Unless you follow golf closely, you might not realize that the PGA Tour has a new schedule this year. The biggest changes involve the moving of the Players Championship from May to March and the moving of the “PGA Championship” from August to May.
Here are the reasons: (1) to shorten the golf season and keep it from running over into the first month of the football season; (2) to give certain tournaments more prominent positions on the schedule; and (3) in my humble opinion, to help the PGA Tour ordain its own major championship.
You see, the PGA Tour, the tournament players’ association, does not run any of the traditional four majors. Here is the rundown: The PGA of America (the club pros’ organization) runs the PGA Championship that it started more than 100 years ago. The Masters has been run by Augusta National since 1934, the U.S. Open by the United States Golf Association since 1895 and the British Open by the R&A – formerly called the Royal and Ancient Golf Club of St. Andrews – since 1860. Obviously, the majors have considerable history behind them.
PGA Tour wants a major
In an attempt to create its own “major” championship, the PGA Tour inaugurated the Players Championship in 1974, a mere 45 years ago. But as much as the Players Championship has touted its strong field of the top ranked professional players in the world, its lucrative purse and its great course with the notorious island green, it has never really caught on as being at the same level as the “traditional” four Majors.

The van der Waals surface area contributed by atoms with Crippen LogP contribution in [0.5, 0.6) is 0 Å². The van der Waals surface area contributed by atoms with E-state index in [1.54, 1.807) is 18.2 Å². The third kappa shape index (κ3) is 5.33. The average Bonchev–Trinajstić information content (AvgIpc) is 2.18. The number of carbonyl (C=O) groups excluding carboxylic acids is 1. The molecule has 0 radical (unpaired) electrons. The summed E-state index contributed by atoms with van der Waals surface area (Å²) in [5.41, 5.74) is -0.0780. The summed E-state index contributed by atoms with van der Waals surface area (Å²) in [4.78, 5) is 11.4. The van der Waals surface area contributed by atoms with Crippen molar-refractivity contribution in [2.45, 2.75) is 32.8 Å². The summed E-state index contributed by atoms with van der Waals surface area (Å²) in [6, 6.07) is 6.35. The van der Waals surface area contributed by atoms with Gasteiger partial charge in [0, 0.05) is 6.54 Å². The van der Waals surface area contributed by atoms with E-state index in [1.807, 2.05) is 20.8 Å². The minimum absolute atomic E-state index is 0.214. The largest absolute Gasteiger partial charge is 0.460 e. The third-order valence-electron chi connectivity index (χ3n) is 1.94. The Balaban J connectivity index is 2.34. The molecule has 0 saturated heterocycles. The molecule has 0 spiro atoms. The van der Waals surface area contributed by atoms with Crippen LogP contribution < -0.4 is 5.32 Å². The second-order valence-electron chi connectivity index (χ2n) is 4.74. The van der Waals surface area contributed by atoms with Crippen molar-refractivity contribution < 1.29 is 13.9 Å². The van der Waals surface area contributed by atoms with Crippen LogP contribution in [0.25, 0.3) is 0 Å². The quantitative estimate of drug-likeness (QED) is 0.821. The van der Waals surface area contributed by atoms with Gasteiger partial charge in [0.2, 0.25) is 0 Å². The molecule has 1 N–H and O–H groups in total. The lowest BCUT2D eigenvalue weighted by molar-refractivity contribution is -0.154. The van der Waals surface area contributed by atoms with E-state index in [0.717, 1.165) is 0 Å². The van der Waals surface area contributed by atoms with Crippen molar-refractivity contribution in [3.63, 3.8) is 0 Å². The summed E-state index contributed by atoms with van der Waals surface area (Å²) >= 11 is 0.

The PGA Tour’s other venture in trying to create a marquee tournament has revolved around its season-long FedEx Cup point system, first established in 2007. The FedEx Cup culminates in a season-ending four-tournament series, concluding with the Tour Championship in September. This complicated concept also has struggled to catch on with the viewing public, one reason being that it is, indeed, complicated, and another being that it conflicts with the exciting first three or four games of the college and professional football season.
A new schedule and a new strategy
What the PGA Tour has now engineered is the move of the Players Championship from May to March, and the PGA Championship from its lonely spot in August to the now-open slot in May. In addition, the FedEx Cup is now ending the season with a three tournament series (reduced from the previous four), all played in August and still culminating with the Tour Championship.
So, who are the big winners in this restructuring?
>> 1. The Players Championship now takes on a prominent position in March, billed as the first big event of the golf season, thereby making another run at being recognized as a major. Indeed, right now, when the TV announcers review the big tournaments of this year’s golf season, you will notice that they list six events as key, if not major, events: Players, Masters, PGA, U.S. Open, British Open and the FedEx Cup, as if they were all equal. Rest assured that the hype will continue into next year.
>> 2. The PGA Championship might be the biggest winner, getting out of its last-major spot in August and into the earlier spot in May as now the second major of the season. This means that whoever wins the Masters will then have to win the PGA Championship next, if they have any designs on winning the Grand Slam (all four of the traditional four majors in the same year). The viewing public will be hungry each year to see if that can happen. By definition, the PGA includes only professional golfers, and it is worth noting that the PGA Championship maintains its identity as the tournament of the club pros’ association by having approximately 20 qualifying club-pro slots each year for the very folks who are the original reason for the tournament and the organization in the first place, dating back to 1916.